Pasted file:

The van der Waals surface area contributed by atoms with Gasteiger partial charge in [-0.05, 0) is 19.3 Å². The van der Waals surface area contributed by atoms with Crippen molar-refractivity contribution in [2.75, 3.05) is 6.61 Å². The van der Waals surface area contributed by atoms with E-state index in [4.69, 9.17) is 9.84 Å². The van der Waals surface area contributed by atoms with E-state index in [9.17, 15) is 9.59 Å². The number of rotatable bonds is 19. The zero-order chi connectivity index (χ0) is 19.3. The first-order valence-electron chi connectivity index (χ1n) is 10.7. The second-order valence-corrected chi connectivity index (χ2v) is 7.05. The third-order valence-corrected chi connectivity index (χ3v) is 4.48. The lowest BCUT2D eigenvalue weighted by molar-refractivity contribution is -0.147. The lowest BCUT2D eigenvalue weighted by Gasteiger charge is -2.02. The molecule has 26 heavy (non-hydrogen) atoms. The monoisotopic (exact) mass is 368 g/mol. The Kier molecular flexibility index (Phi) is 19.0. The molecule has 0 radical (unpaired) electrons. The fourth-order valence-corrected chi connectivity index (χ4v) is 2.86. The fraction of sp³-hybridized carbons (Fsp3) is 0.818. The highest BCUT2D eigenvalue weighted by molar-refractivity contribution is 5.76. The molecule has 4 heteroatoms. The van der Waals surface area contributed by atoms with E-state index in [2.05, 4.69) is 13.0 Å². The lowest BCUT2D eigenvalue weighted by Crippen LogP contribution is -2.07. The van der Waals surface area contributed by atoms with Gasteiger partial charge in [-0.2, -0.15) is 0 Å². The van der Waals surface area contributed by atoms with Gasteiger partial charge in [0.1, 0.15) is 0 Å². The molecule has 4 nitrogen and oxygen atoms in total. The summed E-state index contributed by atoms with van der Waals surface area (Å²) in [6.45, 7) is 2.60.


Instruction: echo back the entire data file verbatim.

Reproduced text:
The van der Waals surface area contributed by atoms with Gasteiger partial charge in [-0.05, 0) is 19.3 Å². The van der Waals surface area contributed by atoms with Crippen molar-refractivity contribution in [2.75, 3.05) is 6.61 Å². The van der Waals surface area contributed by atoms with E-state index in [4.69, 9.17) is 9.84 Å². The van der Waals surface area contributed by atoms with E-state index in [9.17, 15) is 9.59 Å². The number of rotatable bonds is 19. The zero-order chi connectivity index (χ0) is 19.3. The first-order valence-electron chi connectivity index (χ1n) is 10.7. The second-order valence-corrected chi connectivity index (χ2v) is 7.05. The third-order valence-corrected chi connectivity index (χ3v) is 4.48. The lowest BCUT2D eigenvalue weighted by molar-refractivity contribution is -0.147. The lowest BCUT2D eigenvalue weighted by Gasteiger charge is -2.02. The molecule has 26 heavy (non-hydrogen) atoms. The monoisotopic (exact) mass is 368 g/mol. The Kier molecular flexibility index (Phi) is 19.0. The molecule has 0 radical (unpaired) electrons. The fourth-order valence-corrected chi connectivity index (χ4v) is 2.86. The fraction of sp³-hybridized carbons (Fsp3) is 0.818. The highest BCUT2D eigenvalue weighted by molar-refractivity contribution is 5.76. The molecule has 4 heteroatoms. The van der Waals surface area contributed by atoms with E-state index in [2.05, 4.69) is 13.0 Å². The lowest BCUT2D eigenvalue weighted by Crippen LogP contribution is -2.07. The van der Waals surface area contributed by atoms with Gasteiger partial charge in [-0.2, -0.15) is 0 Å². The van der Waals surface area contributed by atoms with Gasteiger partial charge in [0.1, 0.15) is 0 Å². The molecule has 4 nitrogen and oxygen atoms in total. The summed E-state index contributed by atoms with van der Waals surface area (Å²) in [6.45, 7) is 2.60.